Feels so good: Here are the Florida Gators' five most satisfying games in history

David Whitley
The Gainesville Sun

Florida has won 743 football games since first beating the Gainesville Athletic Club in 1906. The score was 16-6, though few people remember the details.

That's not the case with bushels of games that followed. If you asked 100 Florida fans what the most satisfying game in history was, you'd get about 87 answers.

"Satisfying" is in the eye of the season-ticket holder. It could be a game that won a championship or a big upset or beating a rival like a rented Seminole mule.

But the most satisfying are games that leave fans with memories they will take to their graves. Here are five that have or will help Florida fans go out with satisfied smiles on their faces.

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Florida quarterback John Reaves formed a great tandem with receiver Carlos Alvarez.

5. Florida 59, Houston 34 — 1969

It was the season opener, and the Cougars came to Gainesville ranked No. 1 in Playboy's preseason poll. Hugh Hefner apparently hadn't adequately scouted the Gators.

Sure, Houston's Veer offense was all the rage. And Florida was coming off a 6-3-1 season lowlighted by a 51-0 wipeout by Georgia. The Gators' big problem was their best players couldn't dress out, because freshmen weren't allowed to play.

Houston, meet the Super Sophs.

John Reaves and Carlos Alvarez hooked up for a 70-yard touchdown pass on the third play from scrimmage. UF jumped to a 34-6 lead on the bewildered Cougars.

By the time Houston's head stopped spinning, Reaves had passed for 342 yards and five touchdowns. Alvarez caught three of those scores and had 170 yards receiving. The Gators' point explosion was their biggest since 1928.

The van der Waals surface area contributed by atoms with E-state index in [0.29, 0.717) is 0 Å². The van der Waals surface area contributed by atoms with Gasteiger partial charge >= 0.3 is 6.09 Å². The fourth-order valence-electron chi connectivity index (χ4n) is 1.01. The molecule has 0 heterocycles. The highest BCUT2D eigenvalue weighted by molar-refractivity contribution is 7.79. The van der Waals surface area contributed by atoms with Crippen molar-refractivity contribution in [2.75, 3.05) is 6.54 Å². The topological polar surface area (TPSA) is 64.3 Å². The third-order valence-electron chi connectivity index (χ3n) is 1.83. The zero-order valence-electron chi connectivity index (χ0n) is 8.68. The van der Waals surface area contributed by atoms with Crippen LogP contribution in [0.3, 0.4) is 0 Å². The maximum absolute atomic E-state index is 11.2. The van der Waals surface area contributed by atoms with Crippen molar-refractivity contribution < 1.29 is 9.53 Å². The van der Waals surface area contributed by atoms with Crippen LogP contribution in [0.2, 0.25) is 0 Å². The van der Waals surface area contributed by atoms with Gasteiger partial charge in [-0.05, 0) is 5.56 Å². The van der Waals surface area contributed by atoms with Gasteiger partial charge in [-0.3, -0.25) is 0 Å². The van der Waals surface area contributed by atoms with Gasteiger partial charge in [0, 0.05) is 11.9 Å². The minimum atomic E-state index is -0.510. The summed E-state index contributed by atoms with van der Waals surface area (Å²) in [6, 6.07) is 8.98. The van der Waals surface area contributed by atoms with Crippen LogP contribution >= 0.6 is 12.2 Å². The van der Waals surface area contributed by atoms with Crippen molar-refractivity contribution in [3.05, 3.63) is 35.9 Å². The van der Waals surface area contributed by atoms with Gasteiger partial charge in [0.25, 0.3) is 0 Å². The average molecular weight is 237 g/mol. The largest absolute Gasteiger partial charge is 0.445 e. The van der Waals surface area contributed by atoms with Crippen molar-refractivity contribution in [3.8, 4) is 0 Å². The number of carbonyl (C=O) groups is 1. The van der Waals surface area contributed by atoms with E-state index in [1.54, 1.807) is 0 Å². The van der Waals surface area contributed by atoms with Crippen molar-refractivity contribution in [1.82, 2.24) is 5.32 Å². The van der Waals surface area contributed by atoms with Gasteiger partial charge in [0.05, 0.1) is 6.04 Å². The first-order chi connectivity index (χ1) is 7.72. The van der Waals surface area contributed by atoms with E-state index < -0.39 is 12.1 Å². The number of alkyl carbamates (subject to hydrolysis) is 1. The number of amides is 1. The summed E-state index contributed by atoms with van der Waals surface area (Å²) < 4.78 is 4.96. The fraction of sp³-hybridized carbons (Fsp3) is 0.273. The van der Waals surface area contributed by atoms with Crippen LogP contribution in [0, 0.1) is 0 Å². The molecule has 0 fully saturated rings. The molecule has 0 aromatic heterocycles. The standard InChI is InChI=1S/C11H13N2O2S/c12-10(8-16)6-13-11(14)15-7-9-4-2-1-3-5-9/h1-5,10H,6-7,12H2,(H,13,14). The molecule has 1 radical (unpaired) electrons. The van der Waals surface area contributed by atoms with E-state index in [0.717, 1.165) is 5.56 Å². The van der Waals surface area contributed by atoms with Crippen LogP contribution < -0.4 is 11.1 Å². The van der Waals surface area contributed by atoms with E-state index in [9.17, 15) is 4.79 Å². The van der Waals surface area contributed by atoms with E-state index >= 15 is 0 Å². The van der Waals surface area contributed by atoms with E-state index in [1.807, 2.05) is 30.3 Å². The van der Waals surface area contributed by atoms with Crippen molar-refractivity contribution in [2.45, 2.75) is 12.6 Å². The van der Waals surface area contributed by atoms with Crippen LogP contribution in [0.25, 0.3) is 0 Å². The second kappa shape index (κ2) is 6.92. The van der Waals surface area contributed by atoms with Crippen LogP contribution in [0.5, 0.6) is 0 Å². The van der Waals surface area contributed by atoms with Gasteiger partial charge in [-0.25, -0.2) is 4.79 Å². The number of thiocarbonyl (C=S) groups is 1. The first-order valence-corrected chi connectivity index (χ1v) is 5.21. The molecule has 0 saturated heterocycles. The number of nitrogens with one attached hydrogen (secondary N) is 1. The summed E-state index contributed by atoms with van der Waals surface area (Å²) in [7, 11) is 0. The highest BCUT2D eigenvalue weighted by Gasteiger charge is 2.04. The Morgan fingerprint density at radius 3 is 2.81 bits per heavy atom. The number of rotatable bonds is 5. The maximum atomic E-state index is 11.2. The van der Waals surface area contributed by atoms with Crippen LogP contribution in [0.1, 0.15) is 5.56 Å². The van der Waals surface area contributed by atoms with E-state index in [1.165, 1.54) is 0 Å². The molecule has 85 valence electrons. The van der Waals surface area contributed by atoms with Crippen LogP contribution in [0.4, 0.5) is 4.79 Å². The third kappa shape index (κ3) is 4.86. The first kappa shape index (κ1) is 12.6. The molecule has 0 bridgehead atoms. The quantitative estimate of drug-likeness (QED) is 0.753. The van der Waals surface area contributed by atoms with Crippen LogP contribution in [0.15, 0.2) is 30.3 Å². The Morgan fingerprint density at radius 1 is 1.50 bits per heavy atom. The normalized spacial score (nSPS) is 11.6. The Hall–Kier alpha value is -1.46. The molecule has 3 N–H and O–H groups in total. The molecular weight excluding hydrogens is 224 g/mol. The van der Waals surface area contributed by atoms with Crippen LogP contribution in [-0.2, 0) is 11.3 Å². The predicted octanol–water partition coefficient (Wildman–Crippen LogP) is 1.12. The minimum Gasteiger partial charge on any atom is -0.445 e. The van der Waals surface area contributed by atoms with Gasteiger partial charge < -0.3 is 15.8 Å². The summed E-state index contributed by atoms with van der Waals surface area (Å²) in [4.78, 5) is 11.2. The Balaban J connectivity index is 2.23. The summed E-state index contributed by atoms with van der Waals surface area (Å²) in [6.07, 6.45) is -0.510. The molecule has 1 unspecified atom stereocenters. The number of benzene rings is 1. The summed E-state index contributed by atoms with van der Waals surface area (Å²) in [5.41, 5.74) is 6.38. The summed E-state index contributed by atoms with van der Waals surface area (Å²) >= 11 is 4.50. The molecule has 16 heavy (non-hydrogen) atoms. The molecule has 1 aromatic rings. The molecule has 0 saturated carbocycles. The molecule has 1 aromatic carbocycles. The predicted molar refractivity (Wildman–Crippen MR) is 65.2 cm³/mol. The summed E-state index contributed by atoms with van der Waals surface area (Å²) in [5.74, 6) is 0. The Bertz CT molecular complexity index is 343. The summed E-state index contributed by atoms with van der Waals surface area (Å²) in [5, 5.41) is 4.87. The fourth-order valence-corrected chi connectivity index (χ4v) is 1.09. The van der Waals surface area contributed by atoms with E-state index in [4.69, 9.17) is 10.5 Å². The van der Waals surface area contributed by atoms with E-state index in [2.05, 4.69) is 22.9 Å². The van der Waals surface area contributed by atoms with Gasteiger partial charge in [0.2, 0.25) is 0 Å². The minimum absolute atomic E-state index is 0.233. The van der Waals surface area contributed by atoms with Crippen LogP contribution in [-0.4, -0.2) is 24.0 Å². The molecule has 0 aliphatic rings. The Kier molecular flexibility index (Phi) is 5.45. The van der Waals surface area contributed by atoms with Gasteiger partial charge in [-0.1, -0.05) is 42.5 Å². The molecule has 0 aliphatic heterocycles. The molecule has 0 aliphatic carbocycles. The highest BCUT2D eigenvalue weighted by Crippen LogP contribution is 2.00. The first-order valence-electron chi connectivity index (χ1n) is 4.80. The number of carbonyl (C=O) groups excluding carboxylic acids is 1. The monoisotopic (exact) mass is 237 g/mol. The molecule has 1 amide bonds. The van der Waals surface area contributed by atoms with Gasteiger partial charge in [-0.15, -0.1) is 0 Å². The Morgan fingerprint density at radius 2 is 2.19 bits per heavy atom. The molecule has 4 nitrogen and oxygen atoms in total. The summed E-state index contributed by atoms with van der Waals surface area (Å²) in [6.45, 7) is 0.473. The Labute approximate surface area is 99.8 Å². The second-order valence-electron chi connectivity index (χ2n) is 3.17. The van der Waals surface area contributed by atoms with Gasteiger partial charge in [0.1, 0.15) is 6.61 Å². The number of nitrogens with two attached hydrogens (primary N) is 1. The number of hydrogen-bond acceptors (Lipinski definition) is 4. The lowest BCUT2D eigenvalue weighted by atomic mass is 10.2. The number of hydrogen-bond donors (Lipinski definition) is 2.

It wasn't just a game. It was the start of a new era for Florida football.

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Former Florida head football coach Ray Graves circa 1960

4. Florida 17, Penn State 7 — 1962 Gator Bowl

This one should come with a trigger warning, though it has to go down as Coach Ray Graves' greatest psych job.

The Gators were 6-4 and got a Gator Bowl bid only after Georgia Tech and Duke turned down invitations. Penn State was 9-1 and felt it deserved a bid to a major bowl. The Nittany Lions had played in the 1961 Gator Bowl and nobody associated with the program was thrilled about going back.

"Florida is a fifth-rate club that has as much business playing Penn State as Khrushchev had putting missiles in Cuba," wrote a columnist for the Pittsburgh Press.

Graves sensed a motivational opportunity. He turned the game into a latter-day Civil War. The Gators weren't just representing the U of F, they were fighting for Southern football pride against a bunch of haughty Yankees.

To literally cap it off, the block numbers on the sides of Florida's helmets were replaced by Confederate flags. Florida's marching band took the field playing Dixie and waving a giant Confederate flag.

Sure enough, the game turned into a cleated version of the Battle of Bull Run. The Gators forced five turnovers and shut down Penn State's high-flying offense. It was Penn State's first bowl loss since 1928.

"I think we represented the SEC as well as any could have this afternoon," Graves said.

The South did indeed rise again. As for the Confederate helmets, don't expect to see them in any throwback uniforms anytime soon.

Florida quarterback Chris Leak and coach Urban Meyer congratulate each other during the celebration following the BCS National Championship win over Ohio State at the University of Phoenix Stadium in Glendale, Arizona, on Jan. 8, 2007.

3. Florida 41, Ohio State 14 — 2007 Tostitos BCS National Championship Game

This had a bit of a 1962 Gator Bowl feel to it in that a lot of people didn't think Florida deserved to be there. Everybody thought Ohio State did.